Eventually, all the bits and pieces arrived, with the disk being the last thing to show, and I was ready to go. I cleared the work surface, strapped on the anti-static doodah, arranged all my papers and watched the You Tube videos once again.

Things went fine to start off with. All the screws were easy to remove, and it was time to remove the keyboard. I knew this would be hard - primarily because it's the step in the process when you can cause the most damage. However, it was easy to pry the back part off and get to the cable connector on the motherboard which was also easy to unclip. But I really struggled to pry the front off (as I expected). Eventually I realised that there were still two screws holding the assembly in place, and once these were removed everything came off smoothly. I had bent the very front of the keyboard assembly slightly but not enough to cause any real damage. It would have been more prudent to have a check list of screws to remove and to have ticked these off as I took them out (and replaced them later) and I wouldn't have then made this mistake.

The next steps were really plain sailing, although there was a ribbon cable firmly glued to the existing hard drive which took some coaxing to remove, and before long I had the new drive in place, all the connectors plugged in and the whole box put back together again.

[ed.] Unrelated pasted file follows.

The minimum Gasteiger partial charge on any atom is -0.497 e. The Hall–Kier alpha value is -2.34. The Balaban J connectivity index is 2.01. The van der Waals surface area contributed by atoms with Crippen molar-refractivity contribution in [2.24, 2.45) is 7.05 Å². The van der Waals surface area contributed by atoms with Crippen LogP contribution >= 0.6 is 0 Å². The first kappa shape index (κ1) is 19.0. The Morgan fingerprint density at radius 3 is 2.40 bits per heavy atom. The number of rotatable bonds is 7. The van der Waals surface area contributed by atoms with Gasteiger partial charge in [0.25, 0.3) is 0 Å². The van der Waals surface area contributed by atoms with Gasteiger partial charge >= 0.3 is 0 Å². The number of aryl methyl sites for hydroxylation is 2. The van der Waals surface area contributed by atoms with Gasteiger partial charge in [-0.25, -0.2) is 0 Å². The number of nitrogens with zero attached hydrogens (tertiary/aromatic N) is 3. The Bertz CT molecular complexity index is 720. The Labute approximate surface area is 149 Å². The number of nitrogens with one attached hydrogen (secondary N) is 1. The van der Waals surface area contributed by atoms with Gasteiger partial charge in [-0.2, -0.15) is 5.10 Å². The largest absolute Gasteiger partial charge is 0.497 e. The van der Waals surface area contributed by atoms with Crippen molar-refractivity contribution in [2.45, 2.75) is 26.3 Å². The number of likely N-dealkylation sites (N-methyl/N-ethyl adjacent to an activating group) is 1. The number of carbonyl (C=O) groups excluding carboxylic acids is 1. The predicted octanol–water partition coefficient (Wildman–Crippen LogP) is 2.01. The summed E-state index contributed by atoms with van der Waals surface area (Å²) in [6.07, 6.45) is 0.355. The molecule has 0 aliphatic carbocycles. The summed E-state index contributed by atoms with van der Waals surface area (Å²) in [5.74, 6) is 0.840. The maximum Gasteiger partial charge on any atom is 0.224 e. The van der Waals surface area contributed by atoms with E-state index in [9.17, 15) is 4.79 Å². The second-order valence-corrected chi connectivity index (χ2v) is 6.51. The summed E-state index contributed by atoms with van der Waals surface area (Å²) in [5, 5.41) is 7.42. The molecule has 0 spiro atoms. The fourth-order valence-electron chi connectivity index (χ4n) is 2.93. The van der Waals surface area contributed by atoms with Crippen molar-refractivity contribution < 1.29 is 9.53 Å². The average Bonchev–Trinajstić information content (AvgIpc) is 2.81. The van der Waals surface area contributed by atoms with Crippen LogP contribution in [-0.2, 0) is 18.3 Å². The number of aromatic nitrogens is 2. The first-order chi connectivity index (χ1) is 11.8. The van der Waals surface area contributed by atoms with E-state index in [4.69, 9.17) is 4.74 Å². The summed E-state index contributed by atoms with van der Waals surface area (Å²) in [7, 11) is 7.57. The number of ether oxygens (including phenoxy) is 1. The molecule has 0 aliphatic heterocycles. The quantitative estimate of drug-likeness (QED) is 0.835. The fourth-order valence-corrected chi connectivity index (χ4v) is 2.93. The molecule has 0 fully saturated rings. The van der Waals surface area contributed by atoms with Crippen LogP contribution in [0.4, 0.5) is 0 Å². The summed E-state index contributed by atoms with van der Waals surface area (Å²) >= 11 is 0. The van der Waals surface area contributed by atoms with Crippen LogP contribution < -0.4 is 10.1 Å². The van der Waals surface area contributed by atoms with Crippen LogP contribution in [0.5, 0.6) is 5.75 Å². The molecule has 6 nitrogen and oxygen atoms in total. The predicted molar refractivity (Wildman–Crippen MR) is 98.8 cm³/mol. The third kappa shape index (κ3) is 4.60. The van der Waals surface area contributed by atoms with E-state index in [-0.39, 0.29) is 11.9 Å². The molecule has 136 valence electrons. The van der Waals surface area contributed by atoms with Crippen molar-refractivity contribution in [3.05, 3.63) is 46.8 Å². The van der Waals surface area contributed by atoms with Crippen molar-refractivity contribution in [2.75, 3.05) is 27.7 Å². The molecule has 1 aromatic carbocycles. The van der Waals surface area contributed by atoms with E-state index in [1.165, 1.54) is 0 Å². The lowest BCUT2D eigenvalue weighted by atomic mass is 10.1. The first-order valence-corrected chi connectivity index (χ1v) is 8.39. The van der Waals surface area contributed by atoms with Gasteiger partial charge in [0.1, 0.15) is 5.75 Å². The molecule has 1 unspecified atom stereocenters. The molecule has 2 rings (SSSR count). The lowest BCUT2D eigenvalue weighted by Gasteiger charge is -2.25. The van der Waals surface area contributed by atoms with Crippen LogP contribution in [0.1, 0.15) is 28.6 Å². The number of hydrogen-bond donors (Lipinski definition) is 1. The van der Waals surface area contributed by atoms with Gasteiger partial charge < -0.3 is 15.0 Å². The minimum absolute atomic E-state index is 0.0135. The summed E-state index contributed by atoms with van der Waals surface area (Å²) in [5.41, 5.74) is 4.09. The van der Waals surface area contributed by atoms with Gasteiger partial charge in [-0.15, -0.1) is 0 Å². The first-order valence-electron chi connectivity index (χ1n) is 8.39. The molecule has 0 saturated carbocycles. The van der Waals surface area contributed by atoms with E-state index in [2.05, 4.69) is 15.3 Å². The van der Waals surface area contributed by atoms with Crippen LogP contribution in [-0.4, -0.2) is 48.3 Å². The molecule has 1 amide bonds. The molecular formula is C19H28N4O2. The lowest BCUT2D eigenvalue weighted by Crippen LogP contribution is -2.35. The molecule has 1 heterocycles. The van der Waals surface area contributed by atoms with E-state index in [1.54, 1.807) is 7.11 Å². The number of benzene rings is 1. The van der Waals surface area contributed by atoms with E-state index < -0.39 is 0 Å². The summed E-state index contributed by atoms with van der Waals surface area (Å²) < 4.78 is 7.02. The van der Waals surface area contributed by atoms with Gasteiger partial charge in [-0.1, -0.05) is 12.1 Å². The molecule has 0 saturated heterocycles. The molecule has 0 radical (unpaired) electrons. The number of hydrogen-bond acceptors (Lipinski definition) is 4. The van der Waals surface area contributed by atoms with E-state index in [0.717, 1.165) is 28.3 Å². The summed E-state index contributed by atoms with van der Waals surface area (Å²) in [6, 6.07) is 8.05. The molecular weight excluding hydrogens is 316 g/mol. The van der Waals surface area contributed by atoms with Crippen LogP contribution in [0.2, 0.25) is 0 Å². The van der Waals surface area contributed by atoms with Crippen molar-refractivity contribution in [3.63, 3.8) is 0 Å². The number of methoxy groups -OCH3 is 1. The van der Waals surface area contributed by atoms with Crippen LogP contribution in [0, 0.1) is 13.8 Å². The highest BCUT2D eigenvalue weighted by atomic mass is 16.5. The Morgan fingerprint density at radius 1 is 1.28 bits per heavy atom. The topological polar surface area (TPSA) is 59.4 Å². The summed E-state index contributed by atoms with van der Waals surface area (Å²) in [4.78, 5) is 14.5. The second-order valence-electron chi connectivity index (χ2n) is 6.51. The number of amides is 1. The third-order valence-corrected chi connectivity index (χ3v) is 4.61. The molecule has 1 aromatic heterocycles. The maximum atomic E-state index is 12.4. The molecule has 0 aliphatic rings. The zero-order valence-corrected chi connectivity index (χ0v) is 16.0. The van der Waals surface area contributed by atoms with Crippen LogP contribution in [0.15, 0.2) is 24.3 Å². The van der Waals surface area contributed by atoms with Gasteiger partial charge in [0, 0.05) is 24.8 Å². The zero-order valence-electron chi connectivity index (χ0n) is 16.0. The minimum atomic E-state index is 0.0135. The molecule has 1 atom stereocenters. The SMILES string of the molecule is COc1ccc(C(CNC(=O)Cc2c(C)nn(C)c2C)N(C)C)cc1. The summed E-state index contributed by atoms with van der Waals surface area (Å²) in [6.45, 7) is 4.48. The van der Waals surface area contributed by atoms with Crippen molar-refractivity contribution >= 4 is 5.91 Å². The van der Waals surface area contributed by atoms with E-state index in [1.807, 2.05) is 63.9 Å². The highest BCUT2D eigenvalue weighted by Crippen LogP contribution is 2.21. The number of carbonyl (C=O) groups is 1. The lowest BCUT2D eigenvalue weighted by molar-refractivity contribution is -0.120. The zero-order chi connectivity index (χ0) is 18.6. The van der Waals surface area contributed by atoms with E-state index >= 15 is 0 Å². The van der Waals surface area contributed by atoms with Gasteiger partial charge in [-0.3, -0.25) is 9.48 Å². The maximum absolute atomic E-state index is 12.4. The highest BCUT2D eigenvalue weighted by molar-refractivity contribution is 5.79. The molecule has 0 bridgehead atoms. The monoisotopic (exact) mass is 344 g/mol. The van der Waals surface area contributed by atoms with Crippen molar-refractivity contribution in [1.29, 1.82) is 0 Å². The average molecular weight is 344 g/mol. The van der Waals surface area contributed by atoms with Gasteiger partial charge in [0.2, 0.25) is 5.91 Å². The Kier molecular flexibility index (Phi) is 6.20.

I had cloned the original disk before starting the operation, using Carbon Copy Cloner, and my intention was to boot up using the ExpressCard SSD as usual, format the new drive and then simply restore the contents of the cloned disk onto the new disk. I now understand why this was not such as good idea, and if I'd thought about it, I should never have expected it to work, and it would have saved me a lot of sweaty palms and palpitations. Worse still, it had me looking in the wrong direction in an attempt to resolve the problem.

When the MBP went into boot mode everything seemed OK, but I couldn't log onto my user account. I tried zapping the PRAM, and other diagnostic tricks on start-up but nothing worked. Eventually I booted up from the cloned USB disk which at least got me into the system and allowed me to get the new drive set-up. I figured with the new drive restored to the same state as the original everything would be OK - but I still couldn't log onto the system from the SSD. I could at least boot up from the new drive.

I decided to ditch the SSD for the time being and get the system fully functional on its own, which meant doing a software update as I was now booting into OS X 10.6.3. With the OS now running version 10.6.6 I nearly had a normal working system, but there were still a few software configuration issues which needed resolving.